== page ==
Ernest Harold Jones was born at Barnsley in Yorkshire, England on March 7, 1877 of Welsh parentage. He obtained his matriculation at the Queen Elizabeth Grammar School in 1895 and assisted in teaching writing and lettering in the School of Design. He was a prominent Egyptologist and assisted in excavations in the country. Ernest was the illustrator for the season of 1903-1904 on his first assignment with John Garstang in Egypt.
He lived in the house on Lamas St. near the English Baptist Church where the blue plaque is located.
David Charles was born at Llanfihangel Abercywyn, near St Clears in Carmarthenshire, the younger brother of the Methodist leader Thomas Charles "of Bala".
He was apprenticed to a flax-dresser and rope-maker at Carmarthen before spending three years in Bristol, then finally married and settled down at Carmarthen. Long connected with the Calvinistic Methodists, he began to preach at the age of forty-six and was one of the first lay-preachers ordained ministers in South Wales in 1811.
He helped to establish the "Home Mission", but was forced to retire in 1828 after suffering a stroke. He died on 2 September 1834, and was buried in Llangunnor.
His best-known hymns include "O fryniau Caersalem ceir gweled" ("From the hills of Jerusalem are seen").
George Eyre Evans (1857-1939) was a Unitarian minister and antiquarian . He was educated at Queen Elizabeth Grammar School, the academy kept by Gwilym Thomas (Gwilym Marles) at Landysul and, also, at Liverpool University. For some years he was minister of the Church of the Saviour at Whitchurch, Salop, and later devoted many years of his life without pay to the service of the Unitarian chapel at Aberystwyth. But he was, above all, a historian and an antiquary. For eighteen years he was employed to do research for the Royal Commision on Ancient Monuments in Wales and Monmouthshire and for thirty years he was secretary of the Carmarthenshire Antiquarian Society. His publications include a long list of books and articles and it is claimed that his best and most important contributions was to local history. In 1919 he was elected a member of the Court of Governors of the University College of Wales, Aberystwyth, and two years later on to the Council of the National Museum of Wales, Cardiff, and in 1924 on to the Council of the National Library of Wales, Aberystwyth. His services to the town and county of Carmarthen were recognised in 1937 (two years before his death) when he was received as a Freeman of the Ancient Borough of Carmarthen.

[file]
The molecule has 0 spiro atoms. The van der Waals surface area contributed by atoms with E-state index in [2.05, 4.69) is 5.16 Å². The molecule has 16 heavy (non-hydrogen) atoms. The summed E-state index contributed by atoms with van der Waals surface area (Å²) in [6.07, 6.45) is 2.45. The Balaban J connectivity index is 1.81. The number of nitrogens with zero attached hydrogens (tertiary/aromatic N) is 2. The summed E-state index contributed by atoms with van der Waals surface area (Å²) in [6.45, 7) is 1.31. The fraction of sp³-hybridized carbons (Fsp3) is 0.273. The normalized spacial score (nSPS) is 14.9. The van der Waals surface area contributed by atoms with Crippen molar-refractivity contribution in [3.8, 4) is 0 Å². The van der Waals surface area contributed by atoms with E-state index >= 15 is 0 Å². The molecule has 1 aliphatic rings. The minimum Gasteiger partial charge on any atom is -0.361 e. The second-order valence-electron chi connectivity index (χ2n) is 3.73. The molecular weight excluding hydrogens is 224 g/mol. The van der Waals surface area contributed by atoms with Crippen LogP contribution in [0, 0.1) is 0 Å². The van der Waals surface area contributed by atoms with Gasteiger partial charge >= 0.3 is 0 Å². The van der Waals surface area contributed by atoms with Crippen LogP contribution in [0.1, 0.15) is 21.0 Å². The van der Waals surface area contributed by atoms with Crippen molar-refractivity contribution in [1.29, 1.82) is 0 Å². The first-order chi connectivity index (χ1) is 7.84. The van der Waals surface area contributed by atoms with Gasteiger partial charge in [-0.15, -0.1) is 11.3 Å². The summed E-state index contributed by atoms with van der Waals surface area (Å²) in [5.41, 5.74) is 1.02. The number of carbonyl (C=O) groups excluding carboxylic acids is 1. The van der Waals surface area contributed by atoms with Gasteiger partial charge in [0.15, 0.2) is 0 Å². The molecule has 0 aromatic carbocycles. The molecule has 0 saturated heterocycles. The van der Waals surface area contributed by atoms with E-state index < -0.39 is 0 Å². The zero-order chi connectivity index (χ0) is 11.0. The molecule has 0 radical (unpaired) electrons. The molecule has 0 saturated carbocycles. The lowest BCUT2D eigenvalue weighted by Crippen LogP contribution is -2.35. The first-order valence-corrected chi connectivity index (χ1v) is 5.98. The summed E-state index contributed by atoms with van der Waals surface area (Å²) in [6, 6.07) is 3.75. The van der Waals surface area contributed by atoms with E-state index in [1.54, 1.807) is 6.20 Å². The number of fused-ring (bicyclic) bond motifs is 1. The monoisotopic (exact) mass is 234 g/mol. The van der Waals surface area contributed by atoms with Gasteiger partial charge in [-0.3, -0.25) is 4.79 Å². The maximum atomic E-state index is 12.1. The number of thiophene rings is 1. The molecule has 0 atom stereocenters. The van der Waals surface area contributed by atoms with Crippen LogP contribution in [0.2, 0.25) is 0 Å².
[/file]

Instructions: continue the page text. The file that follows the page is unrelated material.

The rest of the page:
Sir Richard Steele, (born 1672, Dublin, Ire.—died Sept. 1, 1729, Carmarthen, Carmarthenshire, Wales), English essayist, dramatist, journalist, and politician, best known as principal author (with Joseph Addison) of the periodicals The Tatler and The Spectator.
Steele’s father, an ailing and somewhat ineffectual attorney, died when the son was about five, and the boy was taken under the protection of his uncle Henry Gascoigne, confidential secretary to the Duke of Ormonde, to whose bounty, as Steele later wrote, he owed “a liberal education.” He was sent to study in England at Charterhouse in 1684 and to Christ Church, Oxford, in 1689. At Charterhouse he met Joseph Addison, and thus began one of the most famous and fruitful of all literary friendships, which lasted until disagreements (mainly political) brought about a cooling and a final estrangement shortly before Addison’s death in 1719. Steele moved to Merton College in 1691 but, caught up with the excitement of King William’s campaigns against the French, left in 1692 without taking a degree to join the army. He was commissioned in 1697 and promoted to captain in 1699, but, lacking the money and connections necessary for substantial advancement, he left the army in 1705.